I wrote this blog posting one year ago. I have decided to repost it with minimum change because I think it is still valid.
I am a committed Obama supporter. If I were a US citizen, helping to re-elect the president would be a project I would be devoting huge chunks of my free time to, because I have finally come across a candidate whose values I broadly agree with. Yet at this moment in time, I believe that President Obama is the underdog who will probably lose, and here’s why:
1. His victory in 2008 was a much greater freak result than people realise, as he was given an artificial bounce by the meltdown of the banking sector and the fact that John McCain struggled to separate himself from a deeply unpopular president. Also, McCain’s nomination of Sarah Palin was a one month wonder which turned into a drag on the ticket. Finally, John McCain’s journey from Arnie Vinick rebel loved by independent voters to Nasty John was only reversed in his election night speech. If that John McCain had turned up for the election (with Joe Lieberman as his Florida based for the duration running mate), it would have been much closer.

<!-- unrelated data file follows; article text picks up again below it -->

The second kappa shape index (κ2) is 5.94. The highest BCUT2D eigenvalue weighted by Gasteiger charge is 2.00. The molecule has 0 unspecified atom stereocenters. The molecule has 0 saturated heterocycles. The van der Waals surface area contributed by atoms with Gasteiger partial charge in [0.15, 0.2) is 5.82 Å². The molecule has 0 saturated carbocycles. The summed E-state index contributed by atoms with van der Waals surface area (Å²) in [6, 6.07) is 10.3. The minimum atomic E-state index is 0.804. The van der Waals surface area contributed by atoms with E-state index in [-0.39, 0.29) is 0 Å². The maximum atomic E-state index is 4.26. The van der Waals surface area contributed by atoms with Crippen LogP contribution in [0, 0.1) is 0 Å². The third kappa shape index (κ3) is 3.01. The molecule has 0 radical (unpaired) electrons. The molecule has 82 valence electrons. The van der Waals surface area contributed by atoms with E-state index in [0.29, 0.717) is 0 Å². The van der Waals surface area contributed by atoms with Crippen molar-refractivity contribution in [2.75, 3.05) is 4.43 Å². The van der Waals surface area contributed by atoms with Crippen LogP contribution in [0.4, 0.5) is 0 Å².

2. The African-American vote, which voted 95% for the president, will not be as high next year. You can’t make history doing the same thing twice. Polls currently put it at 77%.
3. Florida, Ohio, Virgina and North Carolina are where it’s all at, and with the exception of Virginia and Ohio, are within the margin of error and can be taken with a reasonable swing to the GOP. Florida will most likely go GOP because of the president’s tough-ish line with Israel. In short, if Ohio and Florida end up in the red column, in the normal scheme of things it’s game over.
4. The Bin Laden thing is well-eaten bread.
5. The economy. The American people do not re-elect a president who does not get unemployment down.
Having said all that, it’s not impossible. If the economy recovers, if he gets US troops out of Afghanistan, and if ObamaCare gets a chance to start functioning then he’s got a chance. Bear in mind that the GOP claimed in 2008 that he wasn’t experienced enough to be president. They can’t play that card now. The GOP in the house will do their utmost to stop it there, and there’s a good chance that SCOTUS will overturn it, but is that a good or bad thing for the president? Is the Supreme Court beginning to look like the judicial wing of the Republican Party?
Don’t forget that Mitt Romney has recovered a lot of the middle ground from the primaries, and if he can get the Anyone But Obama thing going, it’s game over.
Our boy is behind, but he’s a fighter.